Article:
Magazine article The Christian Century

To Promote Diversity, Egypt Plans to Restore Alexandria Synagogue

Magazine article The Christian Century

To Promote Diversity, Egypt Plans to Restore Alexandria Synagogue

Article excerpt

A $2 million restoration of Egypt's largest synagogue, Prophet Elijah Synagogue in Alexandria, is the start of a government effort to keep Jewish heritage alive.

"The government is elevating the profile of the heritage of Egyptian Jews," said Samy Ibrahim, vice president of the Cairo Jewish community, which, like the one in Alexandria, counts a population of less than a dozen members.

The Jewish community numbered 75,000 when the first Arab-Israeli war broke out in 1948. Since then, most members have left for Israel, France, and elsewhere.

Ibrahim and other Egyptian Jewish leaders met recently with Joshua Shamsi, a Connecticut-based photographer, at the synagogue in Alexandria to draw up plans for a comprehensive visual survey of their synagogues, schools, and cemeteries.

"Something important is happening in Egypt," said Shamsi, who has documented heritage sites in Morocco, Tunisia, and Iraq for Diarna, an online "geo-museum" of Middle Eastern Jewish life. "Doors closed before are now opening."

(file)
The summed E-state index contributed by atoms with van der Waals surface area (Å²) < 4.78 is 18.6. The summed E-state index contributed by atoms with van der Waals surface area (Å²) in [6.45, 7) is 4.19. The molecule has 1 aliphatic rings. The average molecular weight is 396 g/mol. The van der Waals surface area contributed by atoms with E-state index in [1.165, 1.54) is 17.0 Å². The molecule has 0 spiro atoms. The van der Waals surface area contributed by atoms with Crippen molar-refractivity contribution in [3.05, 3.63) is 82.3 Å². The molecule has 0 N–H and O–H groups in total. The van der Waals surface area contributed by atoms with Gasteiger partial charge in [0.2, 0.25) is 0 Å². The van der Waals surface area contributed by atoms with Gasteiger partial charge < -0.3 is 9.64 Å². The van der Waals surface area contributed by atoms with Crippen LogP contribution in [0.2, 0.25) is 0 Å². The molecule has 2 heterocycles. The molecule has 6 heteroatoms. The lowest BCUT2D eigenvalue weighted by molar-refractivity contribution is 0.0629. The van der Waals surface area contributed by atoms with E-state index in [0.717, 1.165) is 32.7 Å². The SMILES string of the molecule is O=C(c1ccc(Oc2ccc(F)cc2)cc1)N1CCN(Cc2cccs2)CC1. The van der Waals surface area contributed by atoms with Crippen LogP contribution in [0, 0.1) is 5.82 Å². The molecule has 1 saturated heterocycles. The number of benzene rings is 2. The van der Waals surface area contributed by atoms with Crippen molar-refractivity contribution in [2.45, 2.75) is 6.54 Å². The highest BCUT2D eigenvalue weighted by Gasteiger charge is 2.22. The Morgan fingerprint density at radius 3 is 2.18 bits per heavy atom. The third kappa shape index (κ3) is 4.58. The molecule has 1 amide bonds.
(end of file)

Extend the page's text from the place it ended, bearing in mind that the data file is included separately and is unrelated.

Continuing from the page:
Khaled El-Enany, minister of antiquities, said his agency plans to fund the restoration of the 700-seat Italianate synagogue. The sanctuary in the 160-yearold structure was restored to 1850s style after being damaged when French forces bombarded the Mediterranean port city. Egyptian King Muhammad Sa'id Pasha paid for the work at the time.

The resoration efforts are in line with Egyptian president Abdel Fattah el-Sisi's attempts to court Coptic Christians and emphasize Egypt's religious diversity in response to a series of deadly bombings in minority communities, mostly by the Islamic State group.

The efforts with Jewish Egyptians show el-Sisi is serious about promoting religious diversity, Ibrahim said, even as human rights groups accuse authorities of cracking down on civil society in other spheres of life.

"This is part of Egypt's national heritage, and what we are doing is encouraging understanding among religions and respect of the other," he said.

Some supporters of the Muslim Brotherhood have denounced the Alexandria synagogue restoration and accused el-Sisi of taking money from Israeli and American Jewish donors.

In fact, Egypt has rebuffed Israeli efforts to fund the restoration of Jewish heritage sites. Even though Israel and Egypt formally signed a peace accord in 1979, relations have remained cool. …

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